Stephens’ Squibs – April 2014

Alimony:

Wright v. Wright, 39 Fla.L.Weekly D817 (Fla. 5th DCA 2014).  Error to deny permanent alimony in 17 year marriage without necessary findings of fact enumerated in 61.08(2)

Taylor v. Hutz, 39 Fla.L.Weekly D721 (Fla. 1st DCA 2014).  Settlement agreement that provided three years of non-modifiable alimony with no termination clause did not terminate on former wife’s remarriage.

Lafferty v. Lafferty, 39 Fla.L.Weekly D667 (Fla. 2nd DCA 2014).  Amount of retroactive alimony reversed when there was no competent evidence in record to support amount.  Husband also entitled to set off for amount paid. On remand, trial court must address whether Wife is voluntary underemployed.

Attorneys’ Fees:

Puglisi v. Puglisi, 39 Fla.L.Weekly D816 (Fla. 5th DCA 2014).  Error to award 57.105 fees against party who challenged preliminary parenting agreement parental.  Parental agreement is subject to judicially approval and can always be set aside if it does not meet child’s best interest.

Alarcon v. Alarcon, 39 Fla.L.Weekly D738 (Fla. 2nd DCA 2014).  Appeal seeking review of order awarding entitlement  but not amount was premature.

Taylor v. Hutz, 39 Fla.L.Weekly D721 (Fla. 1st DCA 2014).  Court erred in awarding $1000 instead of the requested $12,000 in enforcement action with prevailing party clause.  Court must start with lodestar amount and explain any adjustments.

Enforcement:

Overcash v. Foultz, 39 Fla.L.Weekly D761 (Fla. 5th DCA 2014).  Order of contempt reversed as it was based on void order.  Trial court also failed to make finding as of ability to comply.

Equitable Distribution:

Fritz v. Frtiz, 39 Fla.L.Weekly D715 (Fla. 2nd DCA 2014).  Parties agree the portion of a military retirement earned during marriage would be divided evenly.  Trial court reversed for entering MPO with the following additional provisions; 1) wife would receive proportionate share of post retirement cost of living adjustments, 2) pro rata share of retroactive payment husband receives if he elects to retire early, 3) pro rata share of any sum taken in lieu or in addition to husband’s disposable retirement pay.  These were not part of agreement and are not “boiler plate” paragraphs.  Under deferred distribution method the court determines what the employees benefit would be if he retired on the date of final hearing without an early retirement penalty.  The Court then multiplies the dollar amount by the percentage to which the other spouse is entitled.  This method yields a fixed dollar amount which the awarded spouse receives from each of the employee’s pension payments after retirement.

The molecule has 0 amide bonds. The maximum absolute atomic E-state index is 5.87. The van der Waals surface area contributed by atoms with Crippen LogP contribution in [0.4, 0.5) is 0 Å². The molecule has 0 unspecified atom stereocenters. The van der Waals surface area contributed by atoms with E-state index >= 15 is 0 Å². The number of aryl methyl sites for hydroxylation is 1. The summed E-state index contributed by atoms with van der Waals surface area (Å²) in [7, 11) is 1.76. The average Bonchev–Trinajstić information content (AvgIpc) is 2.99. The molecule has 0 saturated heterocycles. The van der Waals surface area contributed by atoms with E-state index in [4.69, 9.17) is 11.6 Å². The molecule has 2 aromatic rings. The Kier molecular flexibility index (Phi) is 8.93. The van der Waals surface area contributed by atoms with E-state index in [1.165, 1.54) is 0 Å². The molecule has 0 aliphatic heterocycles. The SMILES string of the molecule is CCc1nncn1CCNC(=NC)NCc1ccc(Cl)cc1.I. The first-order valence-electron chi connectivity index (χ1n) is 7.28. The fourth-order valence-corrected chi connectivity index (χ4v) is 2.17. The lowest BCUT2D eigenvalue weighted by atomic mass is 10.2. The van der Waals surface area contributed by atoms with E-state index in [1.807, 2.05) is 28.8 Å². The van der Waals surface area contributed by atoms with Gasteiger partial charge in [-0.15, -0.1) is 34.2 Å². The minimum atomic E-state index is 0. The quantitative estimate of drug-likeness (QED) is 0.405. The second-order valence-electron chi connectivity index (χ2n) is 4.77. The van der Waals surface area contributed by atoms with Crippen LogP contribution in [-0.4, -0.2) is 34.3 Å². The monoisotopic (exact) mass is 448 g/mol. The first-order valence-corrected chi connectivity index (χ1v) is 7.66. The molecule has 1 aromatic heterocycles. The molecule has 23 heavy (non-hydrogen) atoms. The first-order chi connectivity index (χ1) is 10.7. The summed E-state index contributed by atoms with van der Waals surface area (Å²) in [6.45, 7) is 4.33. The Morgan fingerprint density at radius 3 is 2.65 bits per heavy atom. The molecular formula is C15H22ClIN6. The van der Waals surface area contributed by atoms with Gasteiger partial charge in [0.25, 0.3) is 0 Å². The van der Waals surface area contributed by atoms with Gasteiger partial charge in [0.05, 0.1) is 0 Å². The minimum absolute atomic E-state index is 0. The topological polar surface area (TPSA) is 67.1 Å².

Fairchild v. Fairchild, 39 Fla.L.Weekly D712 (Fla. 5th DCA 2014).  Parties were entitled to be reimbursed for 50% of upkeep of property.  Trial Court erred in not crediting husband with 50% of attorneys’ fees Wife spent from marital account.

Ehman v. Ehman, 39 Fla.L.Weekly D619 (Fla. 2nd DCA 2014).  Error to award property owned by non-party corporation to Wife.  Trial Court did not have jurisdiction to transfer the property of a corporation without joinder of that entity.

Modification:

Anderson v. Anderson, 39 Fla.L.Weekly D681 (Fla. 2nd DCA 2014).  Judgment modifying alimony reversed when it contained provision automatically adjusting alimony in the future to original amount when the party’s income returns to previous level.